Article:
Tax Guide for Farmers – Deductible Expenses, Part 9

Portions of the Internal Revenue Code are dedicated specifically to income and expenses for those with a farming businesses. A portion of these sections addresses farming expenses related to trucks and cars. That is the subject of this article.

This article is the ninth in a series on deductible business expenses associated with a farming business. The previous articles on deductible expenses covered Prepaid Farm Supplies, Prepaid Livestock Feed, Hired Labor, Interest, Taxes, Insurance, Rent and Leasing, and Business Use of Your Home.

Truck and Car Expenses

You are allowed to deduct truck and car expenses from your farming income using two methods.

Actual Costs

You can deduct the actual costs related to operating a truck or car used in your farming business. If you use the truck or car for your farming business as well as personal use, only the costs related to your farming business are deductible. These costs include but may not be limited to depreciation, gasoline, insurance, licensing, oil, registration, and repairs.

Standard Mileage

Alternatively, you can in certain circumstances deduct the mileage you drive your truck or car related to your farming business using a standard mileage rate. The standard mileage rate for the 2015 tax year was 57.5 cents per mile.

You can use the standard mileage rate if the vehicle is a car, panel truck, pickup, or van that you own or lease. You cannot use the standard mileage rate if you use five or more trucks or cars in your farming business at the same time. You are not considered to be using the vehicles at the same time if you alternate their use, using them at different times throughout a given timeframe.

For example, Joe owns a car, a van, and three pickup trucks that are all used in his farming business. Joe uses the car while his employees use the van and three pickup trucks. In this case, Joe cannot use the standard mileage rate because five separate individuals are using the vehicles at the same time. Joe must instead deduct the actual costs associated with using all five vehicles.

Business Use Percentage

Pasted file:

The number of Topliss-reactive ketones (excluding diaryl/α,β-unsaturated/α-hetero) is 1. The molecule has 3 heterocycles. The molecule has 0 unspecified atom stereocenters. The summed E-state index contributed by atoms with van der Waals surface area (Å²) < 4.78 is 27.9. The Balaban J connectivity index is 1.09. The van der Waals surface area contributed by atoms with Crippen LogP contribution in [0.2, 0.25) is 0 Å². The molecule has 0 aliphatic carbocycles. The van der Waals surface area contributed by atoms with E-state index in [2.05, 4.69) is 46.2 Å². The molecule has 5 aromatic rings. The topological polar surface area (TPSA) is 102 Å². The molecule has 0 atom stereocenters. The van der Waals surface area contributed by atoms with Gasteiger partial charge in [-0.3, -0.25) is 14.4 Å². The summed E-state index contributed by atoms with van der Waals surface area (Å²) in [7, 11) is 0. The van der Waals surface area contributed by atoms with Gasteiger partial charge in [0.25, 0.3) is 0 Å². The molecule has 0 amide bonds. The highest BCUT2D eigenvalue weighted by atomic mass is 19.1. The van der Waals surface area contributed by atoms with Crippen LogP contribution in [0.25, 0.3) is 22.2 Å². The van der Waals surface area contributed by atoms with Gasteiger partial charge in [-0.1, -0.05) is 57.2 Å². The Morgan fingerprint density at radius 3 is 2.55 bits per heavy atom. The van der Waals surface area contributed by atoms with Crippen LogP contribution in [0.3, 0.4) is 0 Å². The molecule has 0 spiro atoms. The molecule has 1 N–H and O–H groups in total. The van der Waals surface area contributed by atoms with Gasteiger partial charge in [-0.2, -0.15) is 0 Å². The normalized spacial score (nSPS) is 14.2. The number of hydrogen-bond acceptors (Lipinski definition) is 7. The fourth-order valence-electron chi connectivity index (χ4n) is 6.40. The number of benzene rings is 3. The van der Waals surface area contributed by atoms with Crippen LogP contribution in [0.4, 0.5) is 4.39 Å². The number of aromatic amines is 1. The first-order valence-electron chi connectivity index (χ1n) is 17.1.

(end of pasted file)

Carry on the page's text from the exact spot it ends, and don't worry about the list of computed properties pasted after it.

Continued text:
You can claim up to 75% of the use of a car or truck as part of farming business use without maintaining any records, so long as you use the vehicle during a majority of a normal business day for activities directly associated with your farming business.

Activities directly associated with your farming business can include but may not be limited to:

  • Cultivating land
  • Driving to the feed or supply store
  • Raising or harvesting an agricultural or horticultural commodity
  • Caring for, feeding, managing, raising, training, or shearing animals

You must determine the method by which you will determine the amount of business use for a vehicle during the first year the vehicle is placed into service. Once you make this election, you may not change the method during a subsequent year of use.

If you do maintain records of the amount of your farming business use of a vehicle and the amount is greater than 75%, you may be able to claim the entire amount. Your records must not be estimates but rather specific records supported by receipts. It is typically wise to obtain supporting documentation for each expenses at the time you pay for it.

Who can answer any other questions I have about deductible farming expenses?

A tax attorney can answer your questions about deductible farming expenses, whether those pertain to trucks and cars or other business expenses. Only a tax attorney has the training and experience to answer these questions while offering you the protection of attorney-client privilege.

You can speak with a tax attorney by calling the telephone number at the top of this web site or by completing the form below. The first consultation with a tax attorney is completely free of charge, so you have every reason to get in touch with a tax attorney today.

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by Mark Johnston

Mark has been a contributor to legal web sites related to bankruptcy, tax, and criminal law since 2011. He has an Accounting degree from Texas A&M University.